Many UK shares have been drifting steadily lower since 5 June, when the FTSE 100 hit a post-crash high of 6,484. The index is now nearly 9% lower, at around 5,900.
It’s tough to be optimistic about the stock market at the moment. But, in my experience, this kind of slow decline can provide great buying opportunities. Today, I’m looking at three UK shares I think are too cheap to ignore right now.
I’d back the boss at this firm
The Morgan Sindall (LSE: MGNS) share price has fallen by more than 40% from its February peak. Painful stuff. But, as a shareholder in this FTSE 250 construction group, I expect this UK share to make a gradual recovery over the next couple of years.
In the meantime, I think I’m in safe hands. Morgan Sindall is still run by founder John Morgan, who has an 8.9% (£47m) stake in the business. The business has a strong track record of profitability and cash generation. It also tends to focus on large, long-term projects such as housing and infrastructure. I think these are likely to continue, even in a recession.
Indeed, the group’s recent half-year results revealed that secured orders rose by 5% to £8bn during the first half of the year. Morgan Sindall shares are currently trading on just eight times 2021 forecast earnings. At this level, I rate the stock as a buy.
The cheapest UK share?
A forecast price/earnings ratio of four is pretty unusual. Very often, I’d see it as a sign that profits are expected to fall sharply. With iron ore pellet producer Ferrexpo (LSE: FXPO), I don’t think that’s the case.
Ferrexpo’s iron ore pellets are used to make steel. So demand could fall during a global recession, cutting profits. But my main concern here isn’t the business, which is profitable and generates plenty of cash.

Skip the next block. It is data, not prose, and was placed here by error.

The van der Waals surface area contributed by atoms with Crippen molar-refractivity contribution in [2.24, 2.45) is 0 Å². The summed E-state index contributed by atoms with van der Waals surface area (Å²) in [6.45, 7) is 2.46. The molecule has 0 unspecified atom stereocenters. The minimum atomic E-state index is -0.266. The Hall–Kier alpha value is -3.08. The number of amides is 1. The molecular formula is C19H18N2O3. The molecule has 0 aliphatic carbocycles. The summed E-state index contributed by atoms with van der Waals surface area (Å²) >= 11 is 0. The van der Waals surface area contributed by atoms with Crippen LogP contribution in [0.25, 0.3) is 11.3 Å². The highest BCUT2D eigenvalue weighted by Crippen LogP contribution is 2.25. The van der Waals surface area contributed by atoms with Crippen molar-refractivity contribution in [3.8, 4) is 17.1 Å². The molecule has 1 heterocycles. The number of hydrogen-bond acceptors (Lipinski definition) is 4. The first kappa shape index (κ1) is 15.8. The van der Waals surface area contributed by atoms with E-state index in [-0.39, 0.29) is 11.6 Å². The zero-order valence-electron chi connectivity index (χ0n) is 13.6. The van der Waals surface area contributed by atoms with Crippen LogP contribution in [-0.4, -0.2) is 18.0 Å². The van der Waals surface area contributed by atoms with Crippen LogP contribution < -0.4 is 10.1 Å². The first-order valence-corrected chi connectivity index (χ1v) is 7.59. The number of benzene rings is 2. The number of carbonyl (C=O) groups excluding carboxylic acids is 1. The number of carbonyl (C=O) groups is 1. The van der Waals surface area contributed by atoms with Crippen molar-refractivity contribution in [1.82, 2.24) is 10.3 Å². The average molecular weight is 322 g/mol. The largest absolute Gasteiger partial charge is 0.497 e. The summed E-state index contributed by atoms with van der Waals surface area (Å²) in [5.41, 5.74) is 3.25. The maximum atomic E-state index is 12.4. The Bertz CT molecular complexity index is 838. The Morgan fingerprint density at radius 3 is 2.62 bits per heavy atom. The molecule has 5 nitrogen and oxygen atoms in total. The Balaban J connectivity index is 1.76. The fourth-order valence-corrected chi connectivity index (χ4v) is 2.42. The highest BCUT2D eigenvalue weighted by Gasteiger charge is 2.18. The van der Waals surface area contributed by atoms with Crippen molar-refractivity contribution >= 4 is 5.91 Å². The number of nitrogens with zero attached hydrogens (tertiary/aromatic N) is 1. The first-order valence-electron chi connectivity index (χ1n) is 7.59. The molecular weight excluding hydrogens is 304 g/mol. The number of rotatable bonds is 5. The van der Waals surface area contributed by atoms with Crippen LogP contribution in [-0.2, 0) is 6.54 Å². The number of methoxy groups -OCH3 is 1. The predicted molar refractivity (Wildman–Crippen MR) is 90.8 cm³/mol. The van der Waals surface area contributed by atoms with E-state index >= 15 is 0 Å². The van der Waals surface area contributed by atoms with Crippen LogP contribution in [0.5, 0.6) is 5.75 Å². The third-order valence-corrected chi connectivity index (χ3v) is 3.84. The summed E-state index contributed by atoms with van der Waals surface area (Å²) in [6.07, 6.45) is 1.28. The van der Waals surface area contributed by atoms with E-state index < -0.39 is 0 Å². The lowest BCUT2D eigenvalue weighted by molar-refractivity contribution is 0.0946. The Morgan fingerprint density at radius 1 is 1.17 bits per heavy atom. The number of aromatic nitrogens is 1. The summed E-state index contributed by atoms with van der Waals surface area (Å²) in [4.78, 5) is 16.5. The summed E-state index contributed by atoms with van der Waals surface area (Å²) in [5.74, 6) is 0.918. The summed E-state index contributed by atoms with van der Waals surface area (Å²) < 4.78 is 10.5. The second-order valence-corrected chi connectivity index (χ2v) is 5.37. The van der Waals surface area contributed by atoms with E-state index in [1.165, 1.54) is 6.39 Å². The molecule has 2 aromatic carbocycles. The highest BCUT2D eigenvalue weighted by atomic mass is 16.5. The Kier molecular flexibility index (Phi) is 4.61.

What I’m worried about are the problems faced by Ferrexpo’s controlling shareholder, Ukrainian billionaire Kostyantyn Zhevago. He’s currently the subject of various allegations relating to his past business activities in Ukraine. His shareholding in Ferrexpo was frozen by Ukrainian courts in June.
Are these good reasons to avoid the stock? That’s a personal decision. My view is that the firm’s cheap valuation and high profit margins could make it worth considering. Broker forecasts suggest a forecast P/E of 4 and a 2021 dividend yield of 7%. I’m tempted at this level.
Stay calm and invest
My final pick is Moneysupermarket.com (LSE: MONY), a stock I’ve recently been buying for my own portfolio. I’ve admired this price comparison business for a long time and I think the shares offer real value at current levels.
Moneysupermarket’s share price has fallen by more than 25% over the last year. Profits are expected to fall this year and the company is investing more money in its next generation of services. In addition, the pandemic has led to a slump in comparison demand in areas such as savings, credit cards and travel insurance.
I think these short-term headwinds are likely to be a buying opportunity. Moneysupermarket remains highly profitable, with an operating margin of about 30% and strong cash generation. The dividend hasn’t been cut this year and the shares yield more than 4%.
This UK tech share now trades on just 15 times 2021 forecast earnings. For such a profitable business, I think that’s too cheap.